Sherman fed court sentences man to 30 years for making child porn

Staff reports
An Eastern District of Texas Courthouse sits in downtown Sherman.

Sherman-based Federal District Judge Amos Mazzant sentenced a Flower Mound man to 30 years in prison for the sexual exploitation of a child this week.

A statement from Acting U.S. Attorney for the Eastern District of Texas Nicholas J. Ganjei said Jermaine Lanie Codrington, 39, was convicted by a jury on Sep. 4, 2020, of production of child pornography.  Upon his release from custody, Codrington will be on supervised release for 10 years and will be required to register as a sex offender.

This case was investigated by members of Homeland Security Investigations – Dallas and the Flower Mound Police Department.  The case was prosecuted by Assistant U.S. Attorneys Marisa Miller and Maureen Smith.

"The exploitation of a child is among one of the worst offenses a person can commit, and the sentence handed down in this case reflects that,” said Acting U.S. Attorney Nicholas J. Ganjei.  “The Eastern District of Texas will continue to work with our federal, state, and local partners to punish those that engage in such heinous acts, and hopefully deter those that might be inclined to similarly engage in such acts of exploitation.”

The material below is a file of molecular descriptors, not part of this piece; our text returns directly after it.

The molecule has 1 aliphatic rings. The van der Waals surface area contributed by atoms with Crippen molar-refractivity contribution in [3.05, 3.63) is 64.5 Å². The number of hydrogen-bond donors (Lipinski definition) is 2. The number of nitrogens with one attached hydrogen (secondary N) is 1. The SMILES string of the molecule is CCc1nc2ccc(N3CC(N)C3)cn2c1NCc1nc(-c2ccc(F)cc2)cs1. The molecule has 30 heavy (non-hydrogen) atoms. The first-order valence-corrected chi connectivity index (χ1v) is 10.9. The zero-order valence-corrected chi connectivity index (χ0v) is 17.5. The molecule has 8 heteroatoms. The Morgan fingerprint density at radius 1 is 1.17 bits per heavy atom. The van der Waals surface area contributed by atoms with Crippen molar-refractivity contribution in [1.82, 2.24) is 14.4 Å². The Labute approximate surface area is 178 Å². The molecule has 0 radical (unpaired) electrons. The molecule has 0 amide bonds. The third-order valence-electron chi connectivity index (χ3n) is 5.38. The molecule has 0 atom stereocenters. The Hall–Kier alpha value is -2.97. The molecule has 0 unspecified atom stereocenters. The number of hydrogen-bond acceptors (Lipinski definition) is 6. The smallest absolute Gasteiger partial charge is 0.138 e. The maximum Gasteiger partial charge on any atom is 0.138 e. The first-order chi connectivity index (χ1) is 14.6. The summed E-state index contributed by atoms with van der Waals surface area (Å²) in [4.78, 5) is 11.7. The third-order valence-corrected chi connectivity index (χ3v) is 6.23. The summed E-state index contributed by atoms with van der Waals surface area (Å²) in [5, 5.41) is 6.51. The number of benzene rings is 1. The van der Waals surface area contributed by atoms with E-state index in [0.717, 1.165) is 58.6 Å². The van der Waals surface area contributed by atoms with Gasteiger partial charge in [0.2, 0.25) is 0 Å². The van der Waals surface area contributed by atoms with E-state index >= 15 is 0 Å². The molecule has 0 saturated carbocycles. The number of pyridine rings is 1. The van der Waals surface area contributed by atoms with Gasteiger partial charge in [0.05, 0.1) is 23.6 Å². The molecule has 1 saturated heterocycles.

“The sexual exploitation of a child is an inexcusable and unconscionable crime, often causing life-long harm to those victimized, said Ryan L. Spradlin, Special Agent in Charge Homeland Security Investigations (HSI) Dallas. “The lengthy sentence imposed will not eliminate the trauma endured by the victim, but it does highlight the seriousness of the sexual offense perpetrated by the abuser.”

According to information presented in court, in April 2019, a minor child reported sexual abuse by Codrington. Law enforcement investigating the matter discovered images of child pornography on Codrington’s cellular phone. Codrington testified at trial and admitted to taking the photographs, stating that he had done so at the child’s request, to teach the child about their anatomy. Other evidence introduced at trial detailed the child’s interactions with Codrington and established that the child had no contemporaneous knowledge of the photos. The district court determined that an upward variance from the U.S. Sentencing Guidelines was warranted and sentenced Codrington to a term of imprisonment of 30 years.

This case is part of Project Safe Childhood, a nationwide initiative launched in May 2006 by the Department of Justice to combat the growing epidemic of child sexual exploitation and abuse. Led by U.S. Attorneys’ Offices and the Child Exploitation and Obscenity Section, Project Safe Childhood marshals federal, state and local resources to better locate, apprehend and prosecute individuals who exploit children via the Internet, as well as to identify and rescue victims. For more information about Project Safe Childhood, please visit www.justice.gov/psc.